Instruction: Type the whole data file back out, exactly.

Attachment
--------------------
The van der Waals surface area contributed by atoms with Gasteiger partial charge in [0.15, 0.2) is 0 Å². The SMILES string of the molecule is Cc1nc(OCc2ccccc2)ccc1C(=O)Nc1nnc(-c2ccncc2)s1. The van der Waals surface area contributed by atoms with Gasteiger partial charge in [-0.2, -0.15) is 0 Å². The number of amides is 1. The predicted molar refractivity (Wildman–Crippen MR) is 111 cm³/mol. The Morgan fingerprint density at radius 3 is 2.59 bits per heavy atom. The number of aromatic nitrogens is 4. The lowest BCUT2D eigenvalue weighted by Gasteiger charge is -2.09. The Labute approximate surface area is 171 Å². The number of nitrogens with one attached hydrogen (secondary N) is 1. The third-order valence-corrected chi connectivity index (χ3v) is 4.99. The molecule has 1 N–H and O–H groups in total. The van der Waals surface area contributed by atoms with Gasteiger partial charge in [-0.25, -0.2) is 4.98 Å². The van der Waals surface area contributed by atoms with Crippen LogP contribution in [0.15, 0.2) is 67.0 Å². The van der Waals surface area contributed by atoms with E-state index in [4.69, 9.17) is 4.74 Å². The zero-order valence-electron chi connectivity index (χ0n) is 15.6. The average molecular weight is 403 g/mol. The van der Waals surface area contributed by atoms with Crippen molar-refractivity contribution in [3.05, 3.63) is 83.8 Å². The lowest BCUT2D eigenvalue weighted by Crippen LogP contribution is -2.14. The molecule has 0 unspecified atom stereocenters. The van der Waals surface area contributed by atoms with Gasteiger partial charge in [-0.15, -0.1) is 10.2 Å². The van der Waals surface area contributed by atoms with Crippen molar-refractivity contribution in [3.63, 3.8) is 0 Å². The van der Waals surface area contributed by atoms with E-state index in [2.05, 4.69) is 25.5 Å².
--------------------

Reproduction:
The van der Waals surface area contributed by atoms with Gasteiger partial charge in [0.15, 0.2) is 0 Å². The SMILES string of the molecule is Cc1nc(OCc2ccccc2)ccc1C(=O)Nc1nnc(-c2ccncc2)s1. The van der Waals surface area contributed by atoms with Gasteiger partial charge in [-0.2, -0.15) is 0 Å². The number of amides is 1. The predicted molar refractivity (Wildman–Crippen MR) is 111 cm³/mol. The Morgan fingerprint density at radius 3 is 2.59 bits per heavy atom. The number of aromatic nitrogens is 4. The lowest BCUT2D eigenvalue weighted by Gasteiger charge is -2.09. The Labute approximate surface area is 171 Å². The number of nitrogens with one attached hydrogen (secondary N) is 1. The third-order valence-corrected chi connectivity index (χ3v) is 4.99. The molecule has 1 N–H and O–H groups in total. The van der Waals surface area contributed by atoms with Gasteiger partial charge in [-0.25, -0.2) is 4.98 Å². The van der Waals surface area contributed by atoms with Crippen LogP contribution in [0.15, 0.2) is 67.0 Å². The van der Waals surface area contributed by atoms with E-state index in [4.69, 9.17) is 4.74 Å². The zero-order valence-electron chi connectivity index (χ0n) is 15.6. The average molecular weight is 403 g/mol. The van der Waals surface area contributed by atoms with Crippen molar-refractivity contribution in [3.05, 3.63) is 83.8 Å². The lowest BCUT2D eigenvalue weighted by Crippen LogP contribution is -2.14. The molecule has 0 unspecified atom stereocenters. The van der Waals surface area contributed by atoms with Gasteiger partial charge in [-0.15, -0.1) is 10.2 Å². The van der Waals surface area contributed by atoms with Crippen molar-refractivity contribution in [3.63, 3.8) is 0 Å². The van der Waals surface area contributed by atoms with E-state index in [2.05, 4.69) is 25.5 Å².